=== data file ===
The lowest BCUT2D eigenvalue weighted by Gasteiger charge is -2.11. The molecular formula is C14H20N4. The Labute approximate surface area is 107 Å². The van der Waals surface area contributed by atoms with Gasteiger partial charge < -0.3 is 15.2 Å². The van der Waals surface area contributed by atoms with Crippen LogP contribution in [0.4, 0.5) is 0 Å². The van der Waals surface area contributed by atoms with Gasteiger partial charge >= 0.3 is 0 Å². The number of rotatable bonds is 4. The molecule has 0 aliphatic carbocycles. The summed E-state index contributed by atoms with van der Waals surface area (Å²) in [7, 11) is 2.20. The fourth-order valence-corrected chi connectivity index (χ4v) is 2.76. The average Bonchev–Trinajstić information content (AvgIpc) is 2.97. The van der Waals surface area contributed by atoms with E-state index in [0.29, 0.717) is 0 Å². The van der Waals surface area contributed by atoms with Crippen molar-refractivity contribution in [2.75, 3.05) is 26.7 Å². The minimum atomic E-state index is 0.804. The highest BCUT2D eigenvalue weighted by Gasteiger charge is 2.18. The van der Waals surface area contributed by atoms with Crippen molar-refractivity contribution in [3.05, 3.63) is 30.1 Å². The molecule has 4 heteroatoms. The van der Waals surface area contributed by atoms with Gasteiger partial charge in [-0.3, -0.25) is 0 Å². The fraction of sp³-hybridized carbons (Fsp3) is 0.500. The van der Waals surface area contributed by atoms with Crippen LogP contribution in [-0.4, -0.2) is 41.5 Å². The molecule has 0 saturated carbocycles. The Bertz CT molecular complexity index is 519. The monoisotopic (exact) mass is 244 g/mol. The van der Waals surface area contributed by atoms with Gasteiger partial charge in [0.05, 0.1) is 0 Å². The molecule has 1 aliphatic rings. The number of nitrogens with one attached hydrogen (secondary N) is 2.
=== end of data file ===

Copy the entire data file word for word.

The lowest BCUT2D eigenvalue weighted by Gasteiger charge is -2.11. The molecular formula is C14H20N4. The Labute approximate surface area is 107 Å². The van der Waals surface area contributed by atoms with Gasteiger partial charge < -0.3 is 15.2 Å². The van der Waals surface area contributed by atoms with Crippen LogP contribution in [0.4, 0.5) is 0 Å². The van der Waals surface area contributed by atoms with Gasteiger partial charge >= 0.3 is 0 Å². The number of rotatable bonds is 4. The molecule has 0 aliphatic carbocycles. The summed E-state index contributed by atoms with van der Waals surface area (Å²) in [7, 11) is 2.20. The fourth-order valence-corrected chi connectivity index (χ4v) is 2.76. The average Bonchev–Trinajstić information content (AvgIpc) is 2.97. The van der Waals surface area contributed by atoms with E-state index in [0.29, 0.717) is 0 Å². The van der Waals surface area contributed by atoms with Crippen molar-refractivity contribution in [2.75, 3.05) is 26.7 Å². The minimum atomic E-state index is 0.804. The highest BCUT2D eigenvalue weighted by Gasteiger charge is 2.18. The van der Waals surface area contributed by atoms with Crippen molar-refractivity contribution in [3.05, 3.63) is 30.1 Å². The molecule has 4 heteroatoms. The van der Waals surface area contributed by atoms with Gasteiger partial charge in [-0.3, -0.25) is 0 Å². The fraction of sp³-hybridized carbons (Fsp3) is 0.500. The van der Waals surface area contributed by atoms with Crippen LogP contribution in [-0.4, -0.2) is 41.5 Å². The molecule has 0 saturated carbocycles. The Bertz CT molecular complexity index is 519. The monoisotopic (exact) mass is 244 g/mol. The van der Waals surface area contributed by atoms with Gasteiger partial charge in [0.05, 0.1) is 0 Å². The molecule has 1 aliphatic rings. The number of nitrogens with one attached hydrogen (secondary N) is 2.